New Mesothelioma Treatment Options include FDA-Approved Targeted Drugs

July 1, 2018
New Mesothelioma Treatment Options include FDA-Approved Targeted Drugs

Because mesothelioma is a rare disease, the amount of medical research and experimental treatment options is not as expansive as it would be for other diseases. Even so, new mesothelioma treatment therapies are always being worked on, according to the American Cancer Society. Of course, we know for a fact how to prevent mesothelioma: avoid exposure to asbestos.

Asbestos is the primary cause of mesothelioma, and steering clear of it is the only known way to avoid getting mesothelioma. But, many people didn’t have a choice in the matter.

Right now, there are three main treatment options approved by the Food and Drug Administration (FDA) for mesothelioma:

  • Chemotherapy
  • Radiation therapy
  • Surgery

If caught early on, mesothelioma responds more favorably to these treatments. Oftentimes, however, the disease has advanced so far that none of these options is particularly viable. That’s why researchers are always looking into new methods to treat mesothelioma. These treatments can be found in categories such as:

  • Targeted drugs
  • Photodynamic (or light) therapy
  • Immunotherapy
  • Virus therapies
  • Gene therapy

The treatment option with the most encouraging outlook is targeted drugs. These drugs are different from chemotherapy medications, and they also treat the disease differently. For the most part, the side effects of targeted drugs are far less severe than chemotherapy drugs, as well. But what are some targeted drugs?

Sutent (sunitinib malate)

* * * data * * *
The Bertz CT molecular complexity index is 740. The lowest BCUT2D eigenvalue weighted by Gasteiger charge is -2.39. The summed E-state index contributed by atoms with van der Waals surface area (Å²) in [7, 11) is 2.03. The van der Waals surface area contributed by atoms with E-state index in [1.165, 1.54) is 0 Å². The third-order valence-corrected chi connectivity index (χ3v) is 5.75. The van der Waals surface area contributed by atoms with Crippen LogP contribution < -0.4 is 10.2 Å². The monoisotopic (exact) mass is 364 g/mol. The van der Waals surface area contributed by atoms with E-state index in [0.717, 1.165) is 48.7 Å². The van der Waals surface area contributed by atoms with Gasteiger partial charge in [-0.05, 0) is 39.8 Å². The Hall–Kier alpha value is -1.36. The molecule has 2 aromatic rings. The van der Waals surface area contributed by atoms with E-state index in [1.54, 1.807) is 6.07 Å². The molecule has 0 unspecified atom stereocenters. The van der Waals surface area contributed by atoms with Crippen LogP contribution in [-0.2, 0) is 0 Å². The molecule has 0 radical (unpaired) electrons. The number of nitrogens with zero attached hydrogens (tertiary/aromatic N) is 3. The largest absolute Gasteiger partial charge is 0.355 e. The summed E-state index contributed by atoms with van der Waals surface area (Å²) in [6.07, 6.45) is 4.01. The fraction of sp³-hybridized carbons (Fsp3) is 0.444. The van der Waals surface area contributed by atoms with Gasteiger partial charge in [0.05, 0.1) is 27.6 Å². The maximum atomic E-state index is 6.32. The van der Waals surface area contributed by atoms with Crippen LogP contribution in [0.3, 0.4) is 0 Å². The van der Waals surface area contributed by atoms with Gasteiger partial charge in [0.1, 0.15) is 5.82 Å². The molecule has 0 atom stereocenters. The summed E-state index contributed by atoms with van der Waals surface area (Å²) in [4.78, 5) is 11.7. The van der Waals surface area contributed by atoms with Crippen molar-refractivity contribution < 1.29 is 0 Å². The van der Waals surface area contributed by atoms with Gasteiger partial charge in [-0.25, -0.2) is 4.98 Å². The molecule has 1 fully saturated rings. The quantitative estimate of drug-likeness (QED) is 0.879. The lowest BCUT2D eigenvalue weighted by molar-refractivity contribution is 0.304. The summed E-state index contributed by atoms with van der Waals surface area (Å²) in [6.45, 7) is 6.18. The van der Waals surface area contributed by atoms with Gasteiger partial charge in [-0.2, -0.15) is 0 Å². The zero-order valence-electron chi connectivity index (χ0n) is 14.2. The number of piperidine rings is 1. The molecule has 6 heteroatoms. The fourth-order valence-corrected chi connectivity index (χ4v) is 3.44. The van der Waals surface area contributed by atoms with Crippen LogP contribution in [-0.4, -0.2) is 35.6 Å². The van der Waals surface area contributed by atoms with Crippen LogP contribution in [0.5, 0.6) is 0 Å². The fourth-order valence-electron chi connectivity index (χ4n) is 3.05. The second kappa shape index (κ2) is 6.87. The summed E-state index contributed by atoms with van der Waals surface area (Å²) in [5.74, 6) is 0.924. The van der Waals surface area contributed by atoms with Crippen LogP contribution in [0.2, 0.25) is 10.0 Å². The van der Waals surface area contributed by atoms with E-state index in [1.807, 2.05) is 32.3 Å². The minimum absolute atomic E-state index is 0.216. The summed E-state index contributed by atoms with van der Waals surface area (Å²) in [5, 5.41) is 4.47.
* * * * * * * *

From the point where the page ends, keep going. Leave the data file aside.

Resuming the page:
While Sutent has not yet been approved for use as a mesothelioma therapy by the FDA, it has still shown some promise as a cancer cell killer in some clinical trials. The drug is largely used as a treatment for gastrointestinal stromal tumors, kidney cancer, and pancreatic neuroendocrine tumors. Some studies have exhibited its efficacy as a treatment for mesothelioma in combination with other standard options. So, while Sutent is not a miracle drug by any means, it could still help in conjunction with something like standard radiation therapy or chemotherapy.

Alimta (Pemetrexed disodium)

Alimta is the brand name for Pemetrexed, a drug commonly used to treat non-small cell lung cancer and malignant pleural mesothelioma. It is used on patients who do not have the option to undergo surgery. It is what is known as an “anti-metabolite,” prohibiting cancer cells from producing and regenerating DNA and slowing or halting their spread. The drug is administered intravenously and usually once every three weeks.

Gemcitabine-Cisplatin

This treatment option is a combination of two different drugs, Gemcitabine and Cisplatin. The drug duo is approved for use as a treatment against:

  • Malignant pleural mesothelioma
  • Non-small cell lung cancer
  • Cervical cancer
  • Ovarian cancer
  • Biliary cancer
  • Bladder cancer
  • Pancreatic cancer

Gemcitabine-Cisplatin works by targeting cells that divide and multiply rapidly. The two drugs work differently to attain the goal of killing those cells, but they often get the job done. Like Pemetrexed, this drug is administered intravenously but is given in cycles rather than in a consistent time frame. Every cycle is between 3 and 4 weeks long and the treatment could last between 3 to 6 months total depending on the amount of cycles.

Clearly, options exist for mesothelioma sufferers who are seeking any kind of cure. Talk to your doctor about any new treatments that may be on the horizon.

If you or a family member has been diagnosed with mesothelioma, call or email us for a free consultation.